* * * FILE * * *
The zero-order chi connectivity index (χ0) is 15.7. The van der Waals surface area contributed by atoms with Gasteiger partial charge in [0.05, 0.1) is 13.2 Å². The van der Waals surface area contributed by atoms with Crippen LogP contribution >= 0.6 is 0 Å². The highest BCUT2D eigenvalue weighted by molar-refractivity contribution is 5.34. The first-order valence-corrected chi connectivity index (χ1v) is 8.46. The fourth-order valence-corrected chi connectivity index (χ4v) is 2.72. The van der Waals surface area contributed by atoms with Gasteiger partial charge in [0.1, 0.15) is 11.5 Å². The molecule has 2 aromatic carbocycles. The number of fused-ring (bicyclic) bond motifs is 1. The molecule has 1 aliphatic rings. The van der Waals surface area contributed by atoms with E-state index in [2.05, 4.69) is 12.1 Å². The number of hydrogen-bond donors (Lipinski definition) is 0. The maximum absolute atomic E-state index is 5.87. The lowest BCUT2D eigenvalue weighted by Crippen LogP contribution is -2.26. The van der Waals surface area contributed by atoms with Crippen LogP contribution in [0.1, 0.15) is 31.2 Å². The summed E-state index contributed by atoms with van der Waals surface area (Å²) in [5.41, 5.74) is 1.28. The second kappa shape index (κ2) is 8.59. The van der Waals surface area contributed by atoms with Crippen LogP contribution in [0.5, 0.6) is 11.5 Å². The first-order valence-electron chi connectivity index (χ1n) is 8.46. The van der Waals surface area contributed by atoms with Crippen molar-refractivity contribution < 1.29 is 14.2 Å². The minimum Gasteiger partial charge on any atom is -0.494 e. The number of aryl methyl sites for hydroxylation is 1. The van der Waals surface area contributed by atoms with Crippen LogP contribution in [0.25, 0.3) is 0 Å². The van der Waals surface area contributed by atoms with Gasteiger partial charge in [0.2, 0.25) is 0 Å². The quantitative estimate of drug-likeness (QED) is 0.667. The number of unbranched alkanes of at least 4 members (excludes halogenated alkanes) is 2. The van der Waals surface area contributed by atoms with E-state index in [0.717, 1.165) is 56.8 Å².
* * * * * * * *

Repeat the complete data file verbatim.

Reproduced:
The zero-order chi connectivity index (χ0) is 15.7. The van der Waals surface area contributed by atoms with Gasteiger partial charge in [0.05, 0.1) is 13.2 Å². The van der Waals surface area contributed by atoms with Crippen LogP contribution >= 0.6 is 0 Å². The highest BCUT2D eigenvalue weighted by molar-refractivity contribution is 5.34. The first-order valence-corrected chi connectivity index (χ1v) is 8.46. The fourth-order valence-corrected chi connectivity index (χ4v) is 2.72. The van der Waals surface area contributed by atoms with Gasteiger partial charge in [0.1, 0.15) is 11.5 Å². The molecule has 2 aromatic carbocycles. The number of fused-ring (bicyclic) bond motifs is 1. The molecule has 1 aliphatic rings. The van der Waals surface area contributed by atoms with E-state index in [2.05, 4.69) is 12.1 Å². The number of hydrogen-bond donors (Lipinski definition) is 0. The maximum absolute atomic E-state index is 5.87. The lowest BCUT2D eigenvalue weighted by Crippen LogP contribution is -2.26. The van der Waals surface area contributed by atoms with Crippen LogP contribution in [0.1, 0.15) is 31.2 Å². The summed E-state index contributed by atoms with van der Waals surface area (Å²) in [5.41, 5.74) is 1.28. The second kappa shape index (κ2) is 8.59. The van der Waals surface area contributed by atoms with Crippen LogP contribution in [0.5, 0.6) is 11.5 Å². The first-order valence-electron chi connectivity index (χ1n) is 8.46. The van der Waals surface area contributed by atoms with Crippen molar-refractivity contribution < 1.29 is 14.2 Å². The minimum Gasteiger partial charge on any atom is -0.494 e. The number of aryl methyl sites for hydroxylation is 1. The van der Waals surface area contributed by atoms with Crippen LogP contribution in [0.25, 0.3) is 0 Å². The van der Waals surface area contributed by atoms with Gasteiger partial charge in [0.2, 0.25) is 0 Å². The quantitative estimate of drug-likeness (QED) is 0.667. The number of unbranched alkanes of at least 4 members (excludes halogenated alkanes) is 2. The van der Waals surface area contributed by atoms with E-state index in [0.717, 1.165) is 56.8 Å².